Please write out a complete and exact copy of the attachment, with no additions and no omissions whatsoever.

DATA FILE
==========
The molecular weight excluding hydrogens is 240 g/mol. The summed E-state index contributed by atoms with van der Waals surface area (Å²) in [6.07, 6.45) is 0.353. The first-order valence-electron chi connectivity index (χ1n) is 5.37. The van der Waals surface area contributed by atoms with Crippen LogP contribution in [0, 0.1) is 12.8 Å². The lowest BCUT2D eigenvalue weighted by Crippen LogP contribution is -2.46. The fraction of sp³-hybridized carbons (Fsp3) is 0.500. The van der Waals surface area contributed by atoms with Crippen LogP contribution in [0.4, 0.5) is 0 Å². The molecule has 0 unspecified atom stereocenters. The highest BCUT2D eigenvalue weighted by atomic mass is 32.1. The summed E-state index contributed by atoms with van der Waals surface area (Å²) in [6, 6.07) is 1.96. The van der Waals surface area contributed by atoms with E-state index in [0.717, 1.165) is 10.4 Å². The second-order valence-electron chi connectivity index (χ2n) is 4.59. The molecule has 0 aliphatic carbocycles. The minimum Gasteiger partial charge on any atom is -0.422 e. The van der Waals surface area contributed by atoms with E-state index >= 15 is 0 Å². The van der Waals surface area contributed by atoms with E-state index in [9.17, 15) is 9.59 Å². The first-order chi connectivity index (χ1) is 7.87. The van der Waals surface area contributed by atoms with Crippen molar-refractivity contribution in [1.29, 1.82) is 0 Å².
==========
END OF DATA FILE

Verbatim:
The molecular weight excluding hydrogens is 240 g/mol. The summed E-state index contributed by atoms with van der Waals surface area (Å²) in [6.07, 6.45) is 0.353. The first-order valence-electron chi connectivity index (χ1n) is 5.37. The van der Waals surface area contributed by atoms with Crippen LogP contribution in [0, 0.1) is 12.8 Å². The lowest BCUT2D eigenvalue weighted by Crippen LogP contribution is -2.46. The fraction of sp³-hybridized carbons (Fsp3) is 0.500. The van der Waals surface area contributed by atoms with Crippen LogP contribution in [0.4, 0.5) is 0 Å². The molecule has 0 unspecified atom stereocenters. The highest BCUT2D eigenvalue weighted by atomic mass is 32.1. The summed E-state index contributed by atoms with van der Waals surface area (Å²) in [6, 6.07) is 1.96. The van der Waals surface area contributed by atoms with E-state index in [0.717, 1.165) is 10.4 Å². The second-order valence-electron chi connectivity index (χ2n) is 4.59. The molecule has 0 aliphatic carbocycles. The minimum Gasteiger partial charge on any atom is -0.422 e. The van der Waals surface area contributed by atoms with E-state index >= 15 is 0 Å². The van der Waals surface area contributed by atoms with E-state index in [9.17, 15) is 9.59 Å². The first-order chi connectivity index (χ1) is 7.87. The van der Waals surface area contributed by atoms with Crippen molar-refractivity contribution in [1.29, 1.82) is 0 Å².